Thursday, June 02, 2011

Nathula, the 14,140-foot-high Himalayan Cross-border trade impeded by harassment

GANGTOK: Trade between India and China through Nathula, the 14,140-foot-high Himalayan border near Sikkim, has made no significant headway five years after it opened up for commerce between the two countries, says Debaashish Bhattacharya

Deadlock: The snow covered trade mart at Sherathang, about 5km from Nathula. Picture by Prabin Khaling
It’s quite a distance for a Sikkimese to travel for yak’s hair and tail. But then, Tibetans have to come all the way to this remote market for their jaggery and tea. If they are lucky, they can buy some snuff, and perhaps a tin of tobacco. And buyers on the Indian side can look forward to goat or sheep skin.

It wasn’t meant to have been like this. When India and China resumed trade on July 6, 2006, through Nathula, the 14,140-foot-high Himalayan border that had stayed shut since the 1962 war between the neighbours, it was a dream come true for many. Sikkim, after all, has had a long history of trading with its neighbour Tibet, Nathula being part of the old Silk Route.

Five years down the line, traders in Sikkim rue that the vision was a mere pipe-dream. “Who’s going to go all the way there to buy yak tail or yak hair or for that matter goat or horse imported from Tibet,” asks trader Gompo Tshering Bhutia.

The border trade — which takes place four days every week between May 1 and November 30 at Sherathang in Sikkim, 5km from Nathula, and Renquingang in Tibet — got off on the wrong foot this year. Because of bad weather, the opening was delayed by one day and then trade was suspended for two days after landslides blocked the road to Sherathang.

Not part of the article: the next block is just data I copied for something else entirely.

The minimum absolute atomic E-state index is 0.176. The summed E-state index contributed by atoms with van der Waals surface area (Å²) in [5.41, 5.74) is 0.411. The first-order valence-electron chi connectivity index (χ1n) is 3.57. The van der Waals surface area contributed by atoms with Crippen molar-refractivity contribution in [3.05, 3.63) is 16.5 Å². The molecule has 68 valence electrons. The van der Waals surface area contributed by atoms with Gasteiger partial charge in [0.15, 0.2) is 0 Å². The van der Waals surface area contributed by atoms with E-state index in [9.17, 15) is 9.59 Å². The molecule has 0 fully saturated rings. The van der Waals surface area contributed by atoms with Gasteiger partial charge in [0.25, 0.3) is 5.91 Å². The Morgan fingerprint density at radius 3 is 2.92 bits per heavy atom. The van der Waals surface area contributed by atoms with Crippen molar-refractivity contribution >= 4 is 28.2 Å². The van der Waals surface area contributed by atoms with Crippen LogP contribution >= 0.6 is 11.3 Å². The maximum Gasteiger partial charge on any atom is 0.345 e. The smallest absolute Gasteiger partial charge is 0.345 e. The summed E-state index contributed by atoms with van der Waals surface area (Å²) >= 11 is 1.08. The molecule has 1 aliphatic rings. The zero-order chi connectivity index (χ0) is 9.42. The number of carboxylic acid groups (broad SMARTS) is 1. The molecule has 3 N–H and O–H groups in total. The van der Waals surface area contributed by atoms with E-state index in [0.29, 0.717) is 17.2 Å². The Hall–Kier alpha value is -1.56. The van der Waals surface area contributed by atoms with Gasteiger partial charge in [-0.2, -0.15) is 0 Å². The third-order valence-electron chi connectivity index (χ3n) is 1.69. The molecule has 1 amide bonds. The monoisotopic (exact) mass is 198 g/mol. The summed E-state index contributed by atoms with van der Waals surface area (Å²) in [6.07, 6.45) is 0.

On May 4, when some traders tried crossing into Tibet, they were stopped by Chinese customs officials, says Bhutia, who is also the Indo-China Border Trade (Sikkim) Association general secretary. This led to a week-long boycott of trade by the Sikkimese, starting May 5. East Sikkim district collector D. Anandan, who issues some 300 “trade passes” every year to enable Indian traders to visit the trade mart on the Chinese side of the border without a passport or visa, says the issue has now been resolved, and trade has resumed.

But what’s clear is that traders are unhappy. Bhutia points out that a yak tail bought for Rs 2,500 in Tibet sells for barely Rs 3,500 in Sikkim. “It is simply not worth it.”

Under a 2003 agreement between India and China, only people from Sikkim and Tibet can participate in this border trade. Indians can sell 29 specified items, which include tea, coffee, dry fruit, snuff, jaggery, spices and tobacco. And they can buy 15 items, including yak hair and tail, used for religious rituals, goat and sheep skin, goats, sheep and horse and wool.

The list, the Sikkimese traders say, would have made sense half a century ago, but has few takers now. “There is a great demand for Indian biscuits, cooking fats and incense sticks in Tibet. But these don’t figure on the list,” rues another trader. “The list of items may not be very realistic in today’s context,” admits Sikkim chief secretary N.D. Chingapa.

No wonder Motilal Lakhotia has stopped trading on the border, even though he’d waited for almost 44 years for it.

Lakhotia, who travelled on horseback regularly from 1954 to 1962 with mules carrying merchandise into Tibet, was initially full of hope. “I went all the way to Tibet from Gangtok on the opening day itself,” Lakhotia, 85, says. But he and his sons have stayed away from the border trade in the last five years, for it makes no economic sense to them.

The list needs to be revised to galvanise traders — but this is something Sikkim says it is powerless to do. “It is for India and China to make or revise the list. We cannot interfere with it,” Sikkim commerce and industries secretary M.G. Kiran says.